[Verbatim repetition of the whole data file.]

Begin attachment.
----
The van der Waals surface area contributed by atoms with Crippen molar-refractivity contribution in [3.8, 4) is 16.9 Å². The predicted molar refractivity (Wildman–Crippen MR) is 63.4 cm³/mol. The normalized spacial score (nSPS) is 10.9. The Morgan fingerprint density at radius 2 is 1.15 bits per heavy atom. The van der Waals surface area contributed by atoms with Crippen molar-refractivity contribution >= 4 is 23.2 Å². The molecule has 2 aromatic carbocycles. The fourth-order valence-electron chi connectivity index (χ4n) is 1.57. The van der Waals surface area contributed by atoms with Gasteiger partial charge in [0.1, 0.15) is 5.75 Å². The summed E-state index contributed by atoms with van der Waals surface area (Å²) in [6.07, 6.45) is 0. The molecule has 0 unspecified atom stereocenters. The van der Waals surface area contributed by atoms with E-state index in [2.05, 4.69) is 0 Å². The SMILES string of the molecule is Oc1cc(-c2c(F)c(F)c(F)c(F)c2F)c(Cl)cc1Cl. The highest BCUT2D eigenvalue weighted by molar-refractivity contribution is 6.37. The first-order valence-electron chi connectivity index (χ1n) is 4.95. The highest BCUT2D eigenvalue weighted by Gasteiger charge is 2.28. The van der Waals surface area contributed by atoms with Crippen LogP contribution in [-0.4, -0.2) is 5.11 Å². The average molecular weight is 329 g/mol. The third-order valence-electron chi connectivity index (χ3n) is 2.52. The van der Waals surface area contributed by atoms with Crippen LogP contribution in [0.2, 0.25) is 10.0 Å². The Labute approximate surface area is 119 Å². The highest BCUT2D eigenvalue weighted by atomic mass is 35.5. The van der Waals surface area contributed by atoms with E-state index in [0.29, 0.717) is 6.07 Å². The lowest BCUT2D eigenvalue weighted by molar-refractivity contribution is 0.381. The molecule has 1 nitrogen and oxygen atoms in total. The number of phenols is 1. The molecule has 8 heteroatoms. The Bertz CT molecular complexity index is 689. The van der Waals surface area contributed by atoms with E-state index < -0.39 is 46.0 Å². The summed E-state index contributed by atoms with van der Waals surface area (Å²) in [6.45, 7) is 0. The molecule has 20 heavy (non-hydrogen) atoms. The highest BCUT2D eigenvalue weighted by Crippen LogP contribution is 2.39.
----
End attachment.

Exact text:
The van der Waals surface area contributed by atoms with Crippen molar-refractivity contribution in [3.8, 4) is 16.9 Å². The predicted molar refractivity (Wildman–Crippen MR) is 63.4 cm³/mol. The normalized spacial score (nSPS) is 10.9. The Morgan fingerprint density at radius 2 is 1.15 bits per heavy atom. The van der Waals surface area contributed by atoms with Crippen molar-refractivity contribution >= 4 is 23.2 Å². The molecule has 2 aromatic carbocycles. The fourth-order valence-electron chi connectivity index (χ4n) is 1.57. The van der Waals surface area contributed by atoms with Gasteiger partial charge in [0.1, 0.15) is 5.75 Å². The summed E-state index contributed by atoms with van der Waals surface area (Å²) in [6.07, 6.45) is 0. The molecule has 0 unspecified atom stereocenters. The van der Waals surface area contributed by atoms with E-state index in [2.05, 4.69) is 0 Å². The SMILES string of the molecule is Oc1cc(-c2c(F)c(F)c(F)c(F)c2F)c(Cl)cc1Cl. The highest BCUT2D eigenvalue weighted by molar-refractivity contribution is 6.37. The first-order valence-electron chi connectivity index (χ1n) is 4.95. The highest BCUT2D eigenvalue weighted by Gasteiger charge is 2.28. The van der Waals surface area contributed by atoms with Crippen LogP contribution in [-0.4, -0.2) is 5.11 Å². The average molecular weight is 329 g/mol. The third-order valence-electron chi connectivity index (χ3n) is 2.52. The van der Waals surface area contributed by atoms with Crippen LogP contribution in [0.2, 0.25) is 10.0 Å². The Labute approximate surface area is 119 Å². The highest BCUT2D eigenvalue weighted by atomic mass is 35.5. The van der Waals surface area contributed by atoms with E-state index in [0.29, 0.717) is 6.07 Å². The lowest BCUT2D eigenvalue weighted by molar-refractivity contribution is 0.381. The molecule has 1 nitrogen and oxygen atoms in total. The number of phenols is 1. The molecule has 8 heteroatoms. The Bertz CT molecular complexity index is 689. The van der Waals surface area contributed by atoms with E-state index < -0.39 is 46.0 Å². The summed E-state index contributed by atoms with van der Waals surface area (Å²) in [6.45, 7) is 0. The molecule has 20 heavy (non-hydrogen) atoms. The highest BCUT2D eigenvalue weighted by Crippen LogP contribution is 2.39.